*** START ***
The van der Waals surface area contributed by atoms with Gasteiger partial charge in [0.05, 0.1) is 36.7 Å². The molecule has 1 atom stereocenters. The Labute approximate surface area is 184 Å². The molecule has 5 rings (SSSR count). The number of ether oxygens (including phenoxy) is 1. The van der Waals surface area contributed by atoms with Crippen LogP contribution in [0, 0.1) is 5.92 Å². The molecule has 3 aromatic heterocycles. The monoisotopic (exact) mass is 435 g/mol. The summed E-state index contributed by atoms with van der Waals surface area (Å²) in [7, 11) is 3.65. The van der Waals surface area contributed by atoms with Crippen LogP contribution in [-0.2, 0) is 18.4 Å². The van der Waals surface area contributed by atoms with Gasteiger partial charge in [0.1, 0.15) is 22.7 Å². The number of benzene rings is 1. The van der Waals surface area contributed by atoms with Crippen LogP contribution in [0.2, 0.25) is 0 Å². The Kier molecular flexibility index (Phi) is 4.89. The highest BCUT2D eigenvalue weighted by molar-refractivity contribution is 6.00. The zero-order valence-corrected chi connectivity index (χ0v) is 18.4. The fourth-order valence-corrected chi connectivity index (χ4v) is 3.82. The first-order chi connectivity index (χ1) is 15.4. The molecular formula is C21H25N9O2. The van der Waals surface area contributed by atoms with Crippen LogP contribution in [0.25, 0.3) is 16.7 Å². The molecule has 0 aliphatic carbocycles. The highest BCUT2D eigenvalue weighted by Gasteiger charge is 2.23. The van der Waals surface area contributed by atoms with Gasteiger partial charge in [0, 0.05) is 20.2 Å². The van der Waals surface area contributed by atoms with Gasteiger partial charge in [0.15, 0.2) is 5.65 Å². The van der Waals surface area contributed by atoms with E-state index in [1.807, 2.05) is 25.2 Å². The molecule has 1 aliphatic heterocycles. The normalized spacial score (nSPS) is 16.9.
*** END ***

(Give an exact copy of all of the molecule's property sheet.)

The van der Waals surface area contributed by atoms with Gasteiger partial charge in [0.05, 0.1) is 36.7 Å². The molecule has 1 atom stereocenters. The Labute approximate surface area is 184 Å². The molecule has 5 rings (SSSR count). The number of ether oxygens (including phenoxy) is 1. The van der Waals surface area contributed by atoms with Crippen LogP contribution in [0, 0.1) is 5.92 Å². The molecule has 3 aromatic heterocycles. The monoisotopic (exact) mass is 435 g/mol. The summed E-state index contributed by atoms with van der Waals surface area (Å²) in [7, 11) is 3.65. The van der Waals surface area contributed by atoms with Crippen LogP contribution in [-0.2, 0) is 18.4 Å². The van der Waals surface area contributed by atoms with Gasteiger partial charge in [0.1, 0.15) is 22.7 Å². The number of benzene rings is 1. The van der Waals surface area contributed by atoms with Crippen LogP contribution in [0.2, 0.25) is 0 Å². The Kier molecular flexibility index (Phi) is 4.89. The highest BCUT2D eigenvalue weighted by molar-refractivity contribution is 6.00. The zero-order valence-corrected chi connectivity index (χ0v) is 18.4. The fourth-order valence-corrected chi connectivity index (χ4v) is 3.82. The first-order chi connectivity index (χ1) is 15.4. The molecular formula is C21H25N9O2. The van der Waals surface area contributed by atoms with Crippen LogP contribution in [0.25, 0.3) is 16.7 Å². The molecule has 0 aliphatic carbocycles. The highest BCUT2D eigenvalue weighted by Gasteiger charge is 2.23. The van der Waals surface area contributed by atoms with Gasteiger partial charge in [0, 0.05) is 20.2 Å². The van der Waals surface area contributed by atoms with Gasteiger partial charge in [0.15, 0.2) is 5.65 Å². The van der Waals surface area contributed by atoms with E-state index in [1.807, 2.05) is 25.2 Å². The molecule has 1 aliphatic heterocycles. The normalized spacial score (nSPS) is 16.9.